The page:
Good point. So how does python denote an empty string? I mean other than the quotation marks the user sees. Does it have a value? Like none, undefined, True or false?
The only value an empty string can have is
''. As we’ve seen already it is what the constructor returns. It’s not Python, as much as the
str class definition for any string–a grouping of characters (or nothing) demarcated by quotes. There is no other associated value, and as @ionatan stated above, none is needed. It is nothing special.
I think that it’s a falsy value. There must be an associated Boolean value for testing, right?
>>> '' and False '' >>> False and '' False >>>
I’m not sure what this means. Does it mean that False and ‘’ are the same? Can you explain?
These results confuse me. Is an empty string Falsy, Truthy, or neither?
The image is rather long. Click it to see all of it.
Not the same, per se, but similar. False is False and
'' is falsy.
AND short-circuits on
False so the first operand is the yield of the logical expression,
False and '' => False '' and False => ''
if follows the path of truthiness in the first branch,
else it must be falsy. Consider,
>>> if False: print ('do this') else: print ('Oops!') # the path of falsiness Oops! >>> if '': print ('do this') else: print ('Oops!') Oops! >>> not not '' # `not` casts to boolean then negates False >>> not not False False >>>
Think on that for awhile, and don’t leave the subject of AND, OR and NOT until you are sufficiently comfortable (and confident) with it. Make note of some of the axioms we’ve discussed, thus far.
I’m familiar and comfortable with AND, OR and NOT.
However, I’m not familiar with using Python on the command line. So I didn’t know that this was doing.
I do now.
But back to the original question. Does an empty string have a value? If it’s not False and it’s not True is the falsiness considered a value?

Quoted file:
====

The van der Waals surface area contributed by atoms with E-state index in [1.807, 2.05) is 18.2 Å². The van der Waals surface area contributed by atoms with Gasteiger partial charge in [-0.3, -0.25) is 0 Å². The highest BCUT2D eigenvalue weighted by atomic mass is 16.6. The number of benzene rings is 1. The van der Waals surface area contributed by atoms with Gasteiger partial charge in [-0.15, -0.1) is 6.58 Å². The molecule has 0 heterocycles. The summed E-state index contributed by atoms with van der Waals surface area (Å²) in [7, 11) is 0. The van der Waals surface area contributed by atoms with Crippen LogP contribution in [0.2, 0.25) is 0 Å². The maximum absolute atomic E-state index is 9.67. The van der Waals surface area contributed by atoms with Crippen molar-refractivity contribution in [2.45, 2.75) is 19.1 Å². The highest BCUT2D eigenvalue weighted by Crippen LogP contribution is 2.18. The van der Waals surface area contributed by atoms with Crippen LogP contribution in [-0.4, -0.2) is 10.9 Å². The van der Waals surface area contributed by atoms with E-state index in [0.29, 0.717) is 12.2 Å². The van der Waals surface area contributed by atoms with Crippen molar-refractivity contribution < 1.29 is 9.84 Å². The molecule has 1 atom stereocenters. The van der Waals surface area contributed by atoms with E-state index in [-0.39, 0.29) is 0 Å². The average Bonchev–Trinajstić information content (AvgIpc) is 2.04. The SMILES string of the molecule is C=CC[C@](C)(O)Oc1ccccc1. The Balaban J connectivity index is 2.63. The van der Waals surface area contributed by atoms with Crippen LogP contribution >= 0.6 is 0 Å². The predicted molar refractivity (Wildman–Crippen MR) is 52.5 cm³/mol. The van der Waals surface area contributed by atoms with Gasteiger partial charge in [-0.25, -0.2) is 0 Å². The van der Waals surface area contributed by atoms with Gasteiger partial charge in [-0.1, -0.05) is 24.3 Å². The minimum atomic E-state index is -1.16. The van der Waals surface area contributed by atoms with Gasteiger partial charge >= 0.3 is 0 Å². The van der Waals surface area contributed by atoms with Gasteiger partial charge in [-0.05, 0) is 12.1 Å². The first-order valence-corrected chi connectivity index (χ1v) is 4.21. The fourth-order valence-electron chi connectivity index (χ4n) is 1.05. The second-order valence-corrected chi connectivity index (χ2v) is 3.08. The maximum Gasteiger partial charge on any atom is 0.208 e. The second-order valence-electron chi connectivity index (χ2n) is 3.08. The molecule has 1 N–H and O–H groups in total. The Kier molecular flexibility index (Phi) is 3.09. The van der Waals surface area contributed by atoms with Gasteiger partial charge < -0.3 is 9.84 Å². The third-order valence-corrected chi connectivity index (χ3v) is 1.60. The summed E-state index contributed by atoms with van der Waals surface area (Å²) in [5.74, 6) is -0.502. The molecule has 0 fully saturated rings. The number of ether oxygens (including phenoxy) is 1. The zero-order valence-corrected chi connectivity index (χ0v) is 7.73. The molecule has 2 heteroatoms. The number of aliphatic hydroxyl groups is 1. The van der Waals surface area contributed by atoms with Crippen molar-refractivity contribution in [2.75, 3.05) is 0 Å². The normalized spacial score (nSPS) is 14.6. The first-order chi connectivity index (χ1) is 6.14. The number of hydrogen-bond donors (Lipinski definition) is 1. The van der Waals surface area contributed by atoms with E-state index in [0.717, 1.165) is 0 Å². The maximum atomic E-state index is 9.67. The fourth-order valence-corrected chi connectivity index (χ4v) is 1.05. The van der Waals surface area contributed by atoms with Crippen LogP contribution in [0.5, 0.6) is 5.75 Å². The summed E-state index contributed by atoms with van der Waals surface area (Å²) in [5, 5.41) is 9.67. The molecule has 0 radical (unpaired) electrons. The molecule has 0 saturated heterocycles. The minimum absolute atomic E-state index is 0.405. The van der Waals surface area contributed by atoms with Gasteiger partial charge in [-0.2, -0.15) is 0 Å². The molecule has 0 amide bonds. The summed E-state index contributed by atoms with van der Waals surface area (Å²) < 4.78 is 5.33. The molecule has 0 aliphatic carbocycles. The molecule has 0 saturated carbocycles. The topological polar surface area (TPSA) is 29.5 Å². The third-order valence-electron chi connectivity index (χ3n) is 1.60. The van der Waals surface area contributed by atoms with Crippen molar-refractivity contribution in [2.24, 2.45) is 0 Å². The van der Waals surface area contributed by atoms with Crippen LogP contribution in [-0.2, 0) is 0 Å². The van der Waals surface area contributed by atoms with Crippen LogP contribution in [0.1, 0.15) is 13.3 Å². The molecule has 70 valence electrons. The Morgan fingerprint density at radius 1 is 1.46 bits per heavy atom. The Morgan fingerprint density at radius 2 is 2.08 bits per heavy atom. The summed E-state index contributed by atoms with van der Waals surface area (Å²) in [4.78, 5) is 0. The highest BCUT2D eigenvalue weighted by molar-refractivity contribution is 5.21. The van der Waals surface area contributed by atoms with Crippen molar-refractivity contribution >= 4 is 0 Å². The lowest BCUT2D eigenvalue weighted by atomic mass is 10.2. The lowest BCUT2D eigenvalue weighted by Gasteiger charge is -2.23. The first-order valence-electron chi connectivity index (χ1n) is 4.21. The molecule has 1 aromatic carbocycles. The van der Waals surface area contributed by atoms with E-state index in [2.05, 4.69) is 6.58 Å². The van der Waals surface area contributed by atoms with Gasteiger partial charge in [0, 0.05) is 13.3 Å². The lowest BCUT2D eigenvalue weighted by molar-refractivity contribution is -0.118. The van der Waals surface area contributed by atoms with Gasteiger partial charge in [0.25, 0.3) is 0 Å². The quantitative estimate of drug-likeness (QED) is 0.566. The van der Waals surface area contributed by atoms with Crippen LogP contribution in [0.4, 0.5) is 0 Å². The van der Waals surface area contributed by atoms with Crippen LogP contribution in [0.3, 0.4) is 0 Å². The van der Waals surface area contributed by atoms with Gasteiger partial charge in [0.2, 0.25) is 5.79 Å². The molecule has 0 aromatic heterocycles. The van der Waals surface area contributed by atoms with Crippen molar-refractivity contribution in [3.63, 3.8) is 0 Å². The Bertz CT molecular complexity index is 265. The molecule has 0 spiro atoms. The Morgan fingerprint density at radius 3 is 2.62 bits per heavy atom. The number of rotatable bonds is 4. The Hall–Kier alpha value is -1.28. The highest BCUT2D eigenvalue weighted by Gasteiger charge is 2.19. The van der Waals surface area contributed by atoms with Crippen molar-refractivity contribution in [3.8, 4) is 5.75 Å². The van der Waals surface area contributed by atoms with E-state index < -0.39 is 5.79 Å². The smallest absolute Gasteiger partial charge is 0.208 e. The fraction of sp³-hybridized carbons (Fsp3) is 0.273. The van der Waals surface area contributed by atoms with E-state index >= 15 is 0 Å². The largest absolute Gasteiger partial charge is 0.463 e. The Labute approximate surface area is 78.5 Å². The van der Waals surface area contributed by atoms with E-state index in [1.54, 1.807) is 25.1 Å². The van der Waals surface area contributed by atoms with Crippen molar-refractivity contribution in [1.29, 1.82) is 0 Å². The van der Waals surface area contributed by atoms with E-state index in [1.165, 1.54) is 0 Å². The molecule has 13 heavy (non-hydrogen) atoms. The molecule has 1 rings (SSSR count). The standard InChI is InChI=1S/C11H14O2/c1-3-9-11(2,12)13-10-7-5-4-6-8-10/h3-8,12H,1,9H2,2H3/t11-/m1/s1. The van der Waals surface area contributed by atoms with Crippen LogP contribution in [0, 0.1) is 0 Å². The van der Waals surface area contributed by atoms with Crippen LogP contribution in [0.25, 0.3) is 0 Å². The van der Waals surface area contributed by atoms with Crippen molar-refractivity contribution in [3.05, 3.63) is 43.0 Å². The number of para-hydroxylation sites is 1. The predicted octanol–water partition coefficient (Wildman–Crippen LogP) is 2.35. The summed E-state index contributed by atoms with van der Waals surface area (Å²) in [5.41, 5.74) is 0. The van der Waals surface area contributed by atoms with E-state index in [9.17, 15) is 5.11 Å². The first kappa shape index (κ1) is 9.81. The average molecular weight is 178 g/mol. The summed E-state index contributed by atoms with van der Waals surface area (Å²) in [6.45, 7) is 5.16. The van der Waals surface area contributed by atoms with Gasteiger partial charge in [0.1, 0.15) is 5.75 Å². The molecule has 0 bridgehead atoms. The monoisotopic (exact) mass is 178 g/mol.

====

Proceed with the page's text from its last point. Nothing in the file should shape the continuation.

The only value an empty string has is
"", or if we stretch…
str(). That’s it. When evaluated in a boolean expression it is falsy, but that’s the evaluation, not the value.
I like using the Shell because it responds immediately, without
print(). Does something work? Try it in the shell, and see what happens.
Something to keep in mind when working with direct expressions, like above.
A and B
will yield the first operand value if
False), otherwise it yields the second operand value, whatever it may be. It does not necessarily yield a
>>> '' and 'A' '' >>> 'A' and '' '' >>> 'A' and 'B' 'B' >>>
if in front of that and control flow is handed down the appropriate branch. Bear in mind that
'A' and 'B' is truthy.
OR, on the other hand behaves similarly, but it short-circuits on truthy.
>>> '' or 'A' 'A' >>> 'A' or '' 'A' >>> 'A' or 'B' 'A' >>> 'B' or 'A' 'B' >>>
That’s not quite on topic, but something to explore when you have some play time. The point here is operand values and truthiness, which is evaluated.
>>> def foo(x): return x >>> foo('a' or 'b') 'a' >>> foo('a' and '') '' >>> foo('a' and 'b') 'b' >>> def foo(x): return not not x >>> foo('a' and 'b') True >>> foo('a' or 'b') True >>> foo('a' and '') False >>>
This is good stuff.